Governor of southern Guangdong province said Wednesday, China has imposed severe restrictions to curb the number of pregnant women from mainland China entering Hong Kong to give birth.
Thousands of mainland women come to Hong Kong each year to give birth and gain residency rights for their children in the semi-autonomous banking centre, circumventing China's one-child policy.
Hong Kong women have protested that the influx has led to shortages of hospital beds and rising maternity costs, prompting the government to step up enforcement of quotas and entry restrictions.
"You must take the numbers of pregnant mainlanders entering Hong Kong and compare the difference between February and January," he told reporters at a news conference in Beijing, according to Hong Kong's Cable News television.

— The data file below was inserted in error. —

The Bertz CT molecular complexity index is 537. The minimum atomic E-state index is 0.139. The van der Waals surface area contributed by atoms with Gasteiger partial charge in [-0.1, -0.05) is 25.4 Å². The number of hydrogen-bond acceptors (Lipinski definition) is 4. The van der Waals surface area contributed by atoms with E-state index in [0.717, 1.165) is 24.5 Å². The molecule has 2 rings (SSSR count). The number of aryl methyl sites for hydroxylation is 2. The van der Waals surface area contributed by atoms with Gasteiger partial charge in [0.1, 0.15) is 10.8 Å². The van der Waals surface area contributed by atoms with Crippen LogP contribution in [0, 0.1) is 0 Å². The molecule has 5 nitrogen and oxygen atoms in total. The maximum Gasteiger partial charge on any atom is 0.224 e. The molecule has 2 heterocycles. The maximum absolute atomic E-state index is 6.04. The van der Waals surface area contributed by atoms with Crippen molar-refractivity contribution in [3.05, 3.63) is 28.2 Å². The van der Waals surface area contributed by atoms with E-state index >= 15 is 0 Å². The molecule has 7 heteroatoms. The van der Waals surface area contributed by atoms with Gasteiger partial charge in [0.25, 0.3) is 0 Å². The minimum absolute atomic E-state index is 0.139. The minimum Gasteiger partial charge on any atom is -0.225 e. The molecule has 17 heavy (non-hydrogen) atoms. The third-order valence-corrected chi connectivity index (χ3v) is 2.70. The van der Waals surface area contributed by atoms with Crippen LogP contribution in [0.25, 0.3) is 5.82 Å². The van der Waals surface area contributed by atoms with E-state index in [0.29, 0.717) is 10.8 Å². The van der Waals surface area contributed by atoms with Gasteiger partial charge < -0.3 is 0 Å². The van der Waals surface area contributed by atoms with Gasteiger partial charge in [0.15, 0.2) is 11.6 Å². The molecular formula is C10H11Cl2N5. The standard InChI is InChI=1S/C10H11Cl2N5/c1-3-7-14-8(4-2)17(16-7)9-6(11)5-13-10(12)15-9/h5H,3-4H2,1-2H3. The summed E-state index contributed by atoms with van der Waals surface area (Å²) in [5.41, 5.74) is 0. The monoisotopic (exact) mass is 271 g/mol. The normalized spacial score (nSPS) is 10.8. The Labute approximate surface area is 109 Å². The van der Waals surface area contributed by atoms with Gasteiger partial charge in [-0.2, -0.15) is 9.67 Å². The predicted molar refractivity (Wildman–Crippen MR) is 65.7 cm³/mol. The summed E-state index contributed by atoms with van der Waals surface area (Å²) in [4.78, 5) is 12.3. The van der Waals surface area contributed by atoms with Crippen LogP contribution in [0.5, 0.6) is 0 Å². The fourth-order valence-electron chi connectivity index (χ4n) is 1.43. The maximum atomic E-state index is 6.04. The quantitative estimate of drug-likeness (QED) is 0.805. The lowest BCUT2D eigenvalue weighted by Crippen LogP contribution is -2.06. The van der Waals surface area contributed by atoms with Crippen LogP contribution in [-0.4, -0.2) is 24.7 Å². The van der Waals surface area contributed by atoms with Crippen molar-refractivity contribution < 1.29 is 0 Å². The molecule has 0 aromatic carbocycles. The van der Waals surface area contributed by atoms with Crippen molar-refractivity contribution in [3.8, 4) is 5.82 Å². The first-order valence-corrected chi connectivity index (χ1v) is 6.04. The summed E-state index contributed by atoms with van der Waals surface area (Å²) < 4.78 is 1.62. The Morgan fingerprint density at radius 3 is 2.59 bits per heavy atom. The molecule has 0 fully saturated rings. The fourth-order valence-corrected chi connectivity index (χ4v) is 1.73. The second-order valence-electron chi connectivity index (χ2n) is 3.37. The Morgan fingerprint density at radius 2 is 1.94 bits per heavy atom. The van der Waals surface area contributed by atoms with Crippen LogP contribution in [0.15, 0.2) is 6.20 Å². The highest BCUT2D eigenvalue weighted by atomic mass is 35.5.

"There has been a large decrease in numbers," he added, without providing figures.
"Our promise to the Hong Kong Special Administrative Region government has been acted upon, and our actions have been successful."
Zhu was speaking at the annual session of the National People's Congress, China's top legislature.
Birth agents help arrange pre-natal check-ups in Hong Kong, book delivery services and hostels, and arrange care for the women and their babies following the births.
A 29-year-old mainland woman last month became the first birth agent to be charged in Hong Kong under laws forbidding the activity.
Women from mainland China are keen to have babies in Hong Kong -- which has had semi-autonomous status since it ceased to be a British colony in 1997 -- because it entitles their child to rights of abode and education.
Some pregnant mainland women have taken to wearing baggy clothes to hide their bellies as they enter Hong Kong. Others wait until the last minute to give birth in emergency wards rather than reserve maternity beds.
The influx of mainland women has been a major source of recent tensions between Hong Kongers and mainland Chinese.